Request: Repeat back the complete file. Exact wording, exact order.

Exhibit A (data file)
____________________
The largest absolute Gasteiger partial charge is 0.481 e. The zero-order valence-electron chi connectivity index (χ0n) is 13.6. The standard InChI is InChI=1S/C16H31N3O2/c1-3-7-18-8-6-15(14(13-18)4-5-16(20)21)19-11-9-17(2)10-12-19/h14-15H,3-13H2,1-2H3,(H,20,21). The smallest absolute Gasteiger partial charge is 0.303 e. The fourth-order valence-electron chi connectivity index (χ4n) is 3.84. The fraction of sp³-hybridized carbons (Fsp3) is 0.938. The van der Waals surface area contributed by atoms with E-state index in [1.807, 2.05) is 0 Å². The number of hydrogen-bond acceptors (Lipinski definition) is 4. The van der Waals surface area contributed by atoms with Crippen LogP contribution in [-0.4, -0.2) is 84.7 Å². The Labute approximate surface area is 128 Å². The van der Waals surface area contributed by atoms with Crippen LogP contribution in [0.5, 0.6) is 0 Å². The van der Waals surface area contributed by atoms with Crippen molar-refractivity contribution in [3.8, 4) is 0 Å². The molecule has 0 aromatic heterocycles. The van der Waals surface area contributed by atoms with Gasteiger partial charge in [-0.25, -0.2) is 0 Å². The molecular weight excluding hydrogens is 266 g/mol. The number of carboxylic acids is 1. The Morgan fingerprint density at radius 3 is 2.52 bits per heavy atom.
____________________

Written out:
The largest absolute Gasteiger partial charge is 0.481 e. The zero-order valence-electron chi connectivity index (χ0n) is 13.6. The standard InChI is InChI=1S/C16H31N3O2/c1-3-7-18-8-6-15(14(13-18)4-5-16(20)21)19-11-9-17(2)10-12-19/h14-15H,3-13H2,1-2H3,(H,20,21). The smallest absolute Gasteiger partial charge is 0.303 e. The fourth-order valence-electron chi connectivity index (χ4n) is 3.84. The fraction of sp³-hybridized carbons (Fsp3) is 0.938. The van der Waals surface area contributed by atoms with E-state index in [1.807, 2.05) is 0 Å². The number of hydrogen-bond acceptors (Lipinski definition) is 4. The van der Waals surface area contributed by atoms with Crippen LogP contribution in [-0.4, -0.2) is 84.7 Å². The Labute approximate surface area is 128 Å². The van der Waals surface area contributed by atoms with Crippen LogP contribution in [0.5, 0.6) is 0 Å². The van der Waals surface area contributed by atoms with Crippen molar-refractivity contribution in [3.8, 4) is 0 Å². The molecule has 0 aromatic heterocycles. The van der Waals surface area contributed by atoms with Gasteiger partial charge in [-0.25, -0.2) is 0 Å². The molecular weight excluding hydrogens is 266 g/mol. The number of carboxylic acids is 1. The Morgan fingerprint density at radius 3 is 2.52 bits per heavy atom.